Dragon Quest Builders 2 by Square Enix released in 2018 on the Switch but has been ported to the Xbox and PlayStation consoles this year. It is a block building game in the same vein as Minecraft but with monsters from the long running Dragon Quest franchise.
Maybe because I’m not the targeted demographic for this game, but to me at least it appears to have flown largely under the radar. Perhaps if I were a schoolboy this would be different, not knowing many school age children I have no idea if Dragon Quest Builders 2 is the current ‘in’ thing, but I doubt it. Yet, I do feel it deserves to be talked about.
Releasing to consoles last month and dropping on Xbox Game Pass there was no reason for me to not give this a red hot go. I downloaded it as soon as it was available and then it sat there, as many GP games do, un-played on my storage for a couple of weeks.
Never having played a Dragon Quest game, baring the first few hours of XI (thanks Game Pass). Those hours not gripping me enough to continue my Quest. And having played enough hours of Minecraft in my life to know it as an addiction not an enjoyable time. I really had no pressing need to try DQB2.
Yet now, 8 hours into the game, I can happily say that this isn’t Minecraft, and what’s more, it’s a little bit fantastic.
I’ll start with the bad, so you need not waste your time on this game or even the rest of this review if any of these negatives are deal breakers for you.
This game will hold your hand, and not let go, no matter how much your struggle or smash buttons. I can’t figure out the reason for this. When you complete a mission objective there is a little bit of fanfare during which time you are rendered immobile and must look on at the celebratory sticker for far too many seconds, presumably while it finishes its little tune.
I must presume this as I played most the time on almost no volume. From the little I could hear there is an item collection ‘bling’ sound with every single bit of material you pick up. Somewhere between satisfying and insufferable. Either way, the story is all in text box conversations so, and I apologies to sound designers, the sound can do one. It’s a perfect game to play while listening to music or a podcast.
Further to the hand holding complaint, the tutorial is built into the first missions, but this goes on for hours. With each of these ‘funny’ conversations with NPCs giving the smallest instruction as to how to play the game.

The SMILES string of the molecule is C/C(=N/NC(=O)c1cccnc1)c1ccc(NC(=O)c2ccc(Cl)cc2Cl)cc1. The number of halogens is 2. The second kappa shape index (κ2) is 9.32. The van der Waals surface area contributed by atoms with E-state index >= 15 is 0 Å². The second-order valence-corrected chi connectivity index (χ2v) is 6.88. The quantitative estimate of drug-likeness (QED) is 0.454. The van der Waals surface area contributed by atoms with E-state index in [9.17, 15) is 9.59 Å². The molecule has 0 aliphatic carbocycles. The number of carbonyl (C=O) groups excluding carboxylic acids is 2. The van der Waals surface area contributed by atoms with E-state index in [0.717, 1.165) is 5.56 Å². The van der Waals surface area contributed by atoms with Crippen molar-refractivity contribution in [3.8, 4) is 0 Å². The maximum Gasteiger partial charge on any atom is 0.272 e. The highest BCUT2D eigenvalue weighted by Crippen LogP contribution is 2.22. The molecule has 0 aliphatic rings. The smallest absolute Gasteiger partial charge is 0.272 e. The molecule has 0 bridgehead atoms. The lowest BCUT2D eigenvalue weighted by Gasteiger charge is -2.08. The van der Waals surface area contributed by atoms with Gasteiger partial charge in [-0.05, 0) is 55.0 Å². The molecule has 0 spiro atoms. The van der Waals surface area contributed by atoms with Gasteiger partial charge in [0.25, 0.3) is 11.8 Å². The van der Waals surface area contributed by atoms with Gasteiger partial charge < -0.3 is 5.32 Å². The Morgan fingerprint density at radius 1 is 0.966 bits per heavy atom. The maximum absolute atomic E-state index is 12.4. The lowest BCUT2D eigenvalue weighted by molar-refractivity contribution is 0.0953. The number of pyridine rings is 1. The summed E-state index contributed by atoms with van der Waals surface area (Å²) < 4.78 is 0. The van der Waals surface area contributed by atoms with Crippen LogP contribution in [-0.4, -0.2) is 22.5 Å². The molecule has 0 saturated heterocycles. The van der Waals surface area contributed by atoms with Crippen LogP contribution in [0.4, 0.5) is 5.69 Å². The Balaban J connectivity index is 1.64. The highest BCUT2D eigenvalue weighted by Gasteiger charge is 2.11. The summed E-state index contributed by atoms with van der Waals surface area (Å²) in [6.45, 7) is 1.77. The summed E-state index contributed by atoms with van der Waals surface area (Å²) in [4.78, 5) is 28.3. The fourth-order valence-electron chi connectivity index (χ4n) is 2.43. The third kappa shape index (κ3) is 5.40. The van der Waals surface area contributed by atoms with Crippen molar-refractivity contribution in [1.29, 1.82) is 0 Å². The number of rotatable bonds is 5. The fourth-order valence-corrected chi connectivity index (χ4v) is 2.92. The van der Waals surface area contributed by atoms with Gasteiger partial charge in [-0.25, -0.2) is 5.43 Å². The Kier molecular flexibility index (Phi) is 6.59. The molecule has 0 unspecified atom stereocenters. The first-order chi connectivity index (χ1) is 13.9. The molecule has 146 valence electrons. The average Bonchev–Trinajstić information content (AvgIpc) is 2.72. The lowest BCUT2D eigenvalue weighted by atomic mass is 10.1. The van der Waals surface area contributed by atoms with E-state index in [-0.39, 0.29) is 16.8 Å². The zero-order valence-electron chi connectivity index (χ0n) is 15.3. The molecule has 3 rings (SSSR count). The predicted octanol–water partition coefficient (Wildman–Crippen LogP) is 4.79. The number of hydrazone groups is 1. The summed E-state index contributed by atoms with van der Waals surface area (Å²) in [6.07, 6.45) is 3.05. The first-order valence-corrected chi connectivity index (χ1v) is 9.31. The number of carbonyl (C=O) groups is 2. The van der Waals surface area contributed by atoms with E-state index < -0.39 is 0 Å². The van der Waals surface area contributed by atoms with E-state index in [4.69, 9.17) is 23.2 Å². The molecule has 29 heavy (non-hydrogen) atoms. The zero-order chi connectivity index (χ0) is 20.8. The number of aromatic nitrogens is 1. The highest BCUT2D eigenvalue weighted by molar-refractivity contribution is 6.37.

“Press A to pick things up, but before you go, let me berate and banter with you for 10 dialogue screens. Once you’re done picking up 6 barrels come back for the rest of my hilarious speech.”
I would accept this as being a requirement of a kids game, if there wasn’t humour I consider a little too mature for the 4 year olds who would need this level of coddling. But I’ll chalk this up to being little hidden laughs for the adults playing alongside their children, ala the Disney films of old.
While it does drag on way longer than it should before getting you into anything resembling free roam, I do prefer this to the Minecraft method of ‘Better look up the wiki and prepare to hide in a small dark hole the first night’. As it at least has structure, there is a narrative here which makes me want to play the game.
Typically, with Minecraft, I start up, build myself a fort, realise there is nothing to do and turn it off for a year or two until I next get a desire to construct a clubhouse.
Give me a story and a reason to build and I’m instantly more willing to carry on doing so.
What’s more the building itself is more advanced. There is a layer of programmed intelligence to it that feels so much better than just stacking blocks. For example, you build a two-block high square, put a door on it, add two beds, a notification pops up labelling this space as a bedroom.
You build a table, stick a stool next to it, put a bowl on the table and it becomes a dining table.
Then the NPCs will use these for purpose. They help themselves to food from the community chest, walk to the table, sit down, and eat. Like playing the SIMS but you don’t have to control when your characters take a piss to stop them ruining their day and trousers.
Putting a scare crow down turns the squares around it into a field, then the civilians will come and tend to it automatically. We get attacked by a swarm of bats and the armed militia will jump to the job at hand, without instruction.
One problem I thought I had was that you aren’t free to move when placing down a block. It felt a little stiff that I’d have to stop place block and move. Rather than the quick running backwards while laying down a string of blocks I’m expecting from MC Steve. However, it turns out DQB2 has a better way to do this. When placing a block there is an arrow pointing in a direction, this is the direction that the blocks will continue to place if you keep pressing X. No need to even be facing them, just tap that X and your line is done.
All in all, this game feels like a more structured and intelligent block builder game. You can create your own fun, but there is a narrative to make it feel worthwhile. Maybe that’s the ‘noobs Minecraft’. But frankly I have no desire to red stone wire up a working Pacman emulator over the course of a few years, so a game where I get to build a fort and have fun and it not feel like a chore is very welcome.
I’m yet to play this with friends, I think any casual MC players who are more interested in satisfying fighting and base building will find Dragon Quest Builders 2 to be a step up. You just need to get through the rather dull tutorial hours first.
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